Treasurer Joe Hockey has been bombarded with questions on climate change, the economy and Australia's relationship with China during an interview on the BBC World News airing at 2:30pm and 7.30pm on Tuesday.
Hockey has denied that Australia is the highest greenhouse gas emitting country in the OECD per capita, telling a British journalist the statement is "absolutely ridiculous".
He has also refused to explicitly back the democracy movement in Hong Kong, and says Australia's free trade negotiations with China will not be damaged by China's shock move last week to introduce new tariffs on imports of Australian coal.
On his first trip to London since becoming treasurer, Mr Hockey has also told an audience at the Institute of Economic Affairs that Australia's Reserve Bank has only a "limited capacity" to stimulate economic growth and Australia can no longer afford a "she'll be right" approach if it wants to avoid recession or high unemployment.
On the BBC's Hardtalk program recorded overnight, Mr Hockey faced tough questions about Prime Minister Tony Abbott's views on coal, Clive Palmer's recent explosive appearance on the ABC's Q&A during which he called the Chinese government "mongrels who shoot their own people," and Labor leader Bill Shorten's criticism that Australia is now seen as the climate change sceptic capital of the world.
He told BBC host Stephen Sackur that Europeans had a "fundamental misunderstanding" of Australia's economic ties with Asia, particularly China, and the view that Australia had a "massive reliance and dependence" on China for exports was a "complete misread".
He also laughed at the suggestion that Australia was "one of the dirtiest most greenhouse gas-emitting countries in OECD group of developed countries". "The comment you just made is absolutely ridiculous," Mr Hockey told Sackur.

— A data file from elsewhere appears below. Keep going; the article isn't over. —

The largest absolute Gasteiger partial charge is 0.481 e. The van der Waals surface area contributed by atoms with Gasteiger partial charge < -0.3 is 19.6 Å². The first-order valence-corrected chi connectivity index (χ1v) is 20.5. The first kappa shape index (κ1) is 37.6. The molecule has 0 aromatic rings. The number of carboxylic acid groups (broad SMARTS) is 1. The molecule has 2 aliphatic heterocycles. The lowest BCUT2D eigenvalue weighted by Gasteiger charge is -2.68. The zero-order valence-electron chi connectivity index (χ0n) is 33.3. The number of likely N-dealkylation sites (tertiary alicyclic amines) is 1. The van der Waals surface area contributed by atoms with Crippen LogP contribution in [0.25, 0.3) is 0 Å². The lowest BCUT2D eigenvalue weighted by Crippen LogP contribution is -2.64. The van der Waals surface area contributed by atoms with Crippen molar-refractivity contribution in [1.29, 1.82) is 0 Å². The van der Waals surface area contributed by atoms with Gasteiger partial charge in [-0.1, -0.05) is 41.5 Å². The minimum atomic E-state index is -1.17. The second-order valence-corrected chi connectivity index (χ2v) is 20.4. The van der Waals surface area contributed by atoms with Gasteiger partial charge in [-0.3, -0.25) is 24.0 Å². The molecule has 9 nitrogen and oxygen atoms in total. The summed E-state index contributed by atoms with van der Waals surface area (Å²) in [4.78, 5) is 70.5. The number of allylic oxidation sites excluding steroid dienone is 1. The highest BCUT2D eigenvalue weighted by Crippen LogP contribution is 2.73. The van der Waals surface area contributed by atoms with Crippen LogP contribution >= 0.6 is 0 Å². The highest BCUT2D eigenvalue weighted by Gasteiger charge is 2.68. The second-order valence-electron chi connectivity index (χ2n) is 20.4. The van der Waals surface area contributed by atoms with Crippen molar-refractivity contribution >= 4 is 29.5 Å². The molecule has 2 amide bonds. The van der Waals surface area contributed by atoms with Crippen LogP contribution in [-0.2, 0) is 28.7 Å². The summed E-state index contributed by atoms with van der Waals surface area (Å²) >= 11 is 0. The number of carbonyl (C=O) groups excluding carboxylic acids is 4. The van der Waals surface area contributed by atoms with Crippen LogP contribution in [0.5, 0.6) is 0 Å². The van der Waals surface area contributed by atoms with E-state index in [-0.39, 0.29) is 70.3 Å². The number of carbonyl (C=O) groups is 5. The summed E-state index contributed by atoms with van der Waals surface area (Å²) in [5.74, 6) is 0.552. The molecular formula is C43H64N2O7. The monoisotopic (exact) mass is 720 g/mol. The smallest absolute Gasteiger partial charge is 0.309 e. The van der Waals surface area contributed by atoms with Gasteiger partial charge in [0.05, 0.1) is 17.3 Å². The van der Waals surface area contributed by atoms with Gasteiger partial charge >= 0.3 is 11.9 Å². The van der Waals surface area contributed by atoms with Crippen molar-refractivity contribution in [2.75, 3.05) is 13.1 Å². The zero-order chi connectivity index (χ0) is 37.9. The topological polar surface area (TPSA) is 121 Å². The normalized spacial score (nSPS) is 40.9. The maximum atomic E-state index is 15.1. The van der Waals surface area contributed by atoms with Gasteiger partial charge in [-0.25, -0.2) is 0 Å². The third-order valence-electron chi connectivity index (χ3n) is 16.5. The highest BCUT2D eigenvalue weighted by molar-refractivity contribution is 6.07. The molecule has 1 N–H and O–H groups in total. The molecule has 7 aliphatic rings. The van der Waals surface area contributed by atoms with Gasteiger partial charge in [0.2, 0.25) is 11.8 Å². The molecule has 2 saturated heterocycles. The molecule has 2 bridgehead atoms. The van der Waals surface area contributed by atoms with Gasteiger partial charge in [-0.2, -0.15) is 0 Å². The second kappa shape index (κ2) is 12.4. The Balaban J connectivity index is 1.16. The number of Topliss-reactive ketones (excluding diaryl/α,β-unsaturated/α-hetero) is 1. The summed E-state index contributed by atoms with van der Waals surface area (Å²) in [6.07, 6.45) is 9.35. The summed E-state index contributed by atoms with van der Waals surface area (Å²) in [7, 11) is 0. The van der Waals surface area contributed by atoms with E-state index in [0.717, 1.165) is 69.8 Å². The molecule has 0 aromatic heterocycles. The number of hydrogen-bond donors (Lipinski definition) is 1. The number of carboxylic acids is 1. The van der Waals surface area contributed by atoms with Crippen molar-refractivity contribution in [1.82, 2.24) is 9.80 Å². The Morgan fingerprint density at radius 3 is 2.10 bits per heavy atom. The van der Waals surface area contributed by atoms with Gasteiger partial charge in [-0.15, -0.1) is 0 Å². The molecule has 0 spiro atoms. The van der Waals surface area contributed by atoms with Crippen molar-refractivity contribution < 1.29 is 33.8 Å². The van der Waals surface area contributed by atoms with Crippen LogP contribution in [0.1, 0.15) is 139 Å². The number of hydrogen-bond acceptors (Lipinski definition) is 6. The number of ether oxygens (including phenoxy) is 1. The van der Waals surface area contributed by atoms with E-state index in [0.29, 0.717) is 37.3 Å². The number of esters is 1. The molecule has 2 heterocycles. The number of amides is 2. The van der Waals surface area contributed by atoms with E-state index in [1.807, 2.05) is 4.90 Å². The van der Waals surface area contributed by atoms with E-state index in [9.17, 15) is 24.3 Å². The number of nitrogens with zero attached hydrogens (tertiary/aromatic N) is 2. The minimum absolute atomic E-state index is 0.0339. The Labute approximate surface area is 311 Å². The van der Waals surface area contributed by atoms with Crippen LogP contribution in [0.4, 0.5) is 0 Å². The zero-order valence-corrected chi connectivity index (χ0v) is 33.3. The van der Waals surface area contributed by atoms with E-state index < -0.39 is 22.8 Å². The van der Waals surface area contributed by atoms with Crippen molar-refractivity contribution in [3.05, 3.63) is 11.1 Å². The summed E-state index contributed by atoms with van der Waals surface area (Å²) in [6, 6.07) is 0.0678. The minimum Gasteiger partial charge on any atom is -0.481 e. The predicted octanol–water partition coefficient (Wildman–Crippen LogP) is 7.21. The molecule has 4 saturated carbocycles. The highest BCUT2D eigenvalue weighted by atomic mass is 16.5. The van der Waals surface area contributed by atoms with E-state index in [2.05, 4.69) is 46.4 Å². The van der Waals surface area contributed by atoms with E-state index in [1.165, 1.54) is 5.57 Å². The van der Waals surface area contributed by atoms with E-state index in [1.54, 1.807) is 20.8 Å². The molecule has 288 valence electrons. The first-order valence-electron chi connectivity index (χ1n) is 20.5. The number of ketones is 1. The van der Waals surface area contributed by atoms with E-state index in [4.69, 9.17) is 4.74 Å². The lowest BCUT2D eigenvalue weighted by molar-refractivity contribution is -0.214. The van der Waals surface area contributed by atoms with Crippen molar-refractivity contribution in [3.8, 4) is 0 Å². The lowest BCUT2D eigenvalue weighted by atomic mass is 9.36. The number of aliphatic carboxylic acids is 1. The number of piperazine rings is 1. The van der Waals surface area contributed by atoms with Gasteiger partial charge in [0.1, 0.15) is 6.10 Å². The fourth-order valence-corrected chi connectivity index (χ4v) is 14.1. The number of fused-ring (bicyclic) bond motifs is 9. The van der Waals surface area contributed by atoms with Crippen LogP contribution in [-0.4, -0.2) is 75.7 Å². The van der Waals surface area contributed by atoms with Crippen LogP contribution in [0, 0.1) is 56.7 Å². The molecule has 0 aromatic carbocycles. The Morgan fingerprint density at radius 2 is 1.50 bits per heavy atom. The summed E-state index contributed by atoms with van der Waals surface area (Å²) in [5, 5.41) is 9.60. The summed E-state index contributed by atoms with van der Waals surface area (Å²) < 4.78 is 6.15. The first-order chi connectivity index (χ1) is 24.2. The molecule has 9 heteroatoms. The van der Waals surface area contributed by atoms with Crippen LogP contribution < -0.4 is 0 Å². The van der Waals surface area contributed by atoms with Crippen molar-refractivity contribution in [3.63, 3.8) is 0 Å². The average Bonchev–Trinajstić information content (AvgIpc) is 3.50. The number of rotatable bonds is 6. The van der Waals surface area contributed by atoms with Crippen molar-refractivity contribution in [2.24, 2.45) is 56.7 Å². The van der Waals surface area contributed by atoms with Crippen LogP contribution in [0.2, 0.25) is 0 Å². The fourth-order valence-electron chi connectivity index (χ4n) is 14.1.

"We've got a small population and very large land mass and we are an exporter of energy, so that measurement is a falsehood in a sense because it does not properly reflect exactly what our economy is," Mr Hockey said.
"Australia is a significant exporter of energy and, in fact, when it comes to coal we produce some of the cleanest coal, if that term can be used, the cleanest coal in the world."
His comments contradict the Garnaut Climate Change Review, which says Australia was the highest per capita emitter of greenhouse gas emissions in the OECD, even without exports of energy.
"Australia's per capita greenhouse gas emissions are the highest of any OECD country and are among the highest in the world," the review says. "Australia's per capita emissions are nearly twice the OECD average and more than four times the world average."
When asked on the BBC program, which will air in full on BBC World News on Tuesday evening, about China's surprise decision last week to introduce 3 per cent and 6 per cent tariffs on coal imports, Mr Hockey said Australia had no political problem with China at the moment. But he would not say if negotiations with China on a free trade agreement would end if there was no agreement by the end of this year.
Just Say NO to a Carbon Tax
By S. Fred Singer
I am against instituting a carbon tax, but my reasons are rather different from the conventional ones. I see three major problems with any proposed carbon tax:
It irrationally discriminates against some forms of energy and subsidizes others.
It ignores the considerable benefits of atmospheric carbon dioxide in promoting the growth of plants, advancing agriculture, and lowering the cost of food for a growing world population.
Focusing on a carbon tax emphasizes the idea that Carbon Dioxide is a pollutant -- a claim that is rapidly becoming scientifically unacceptable.
Assuming we can maintain a revenue-neutral tax stream, I favor an energy tax (BTU tax) over a carbon tax, and will explain why.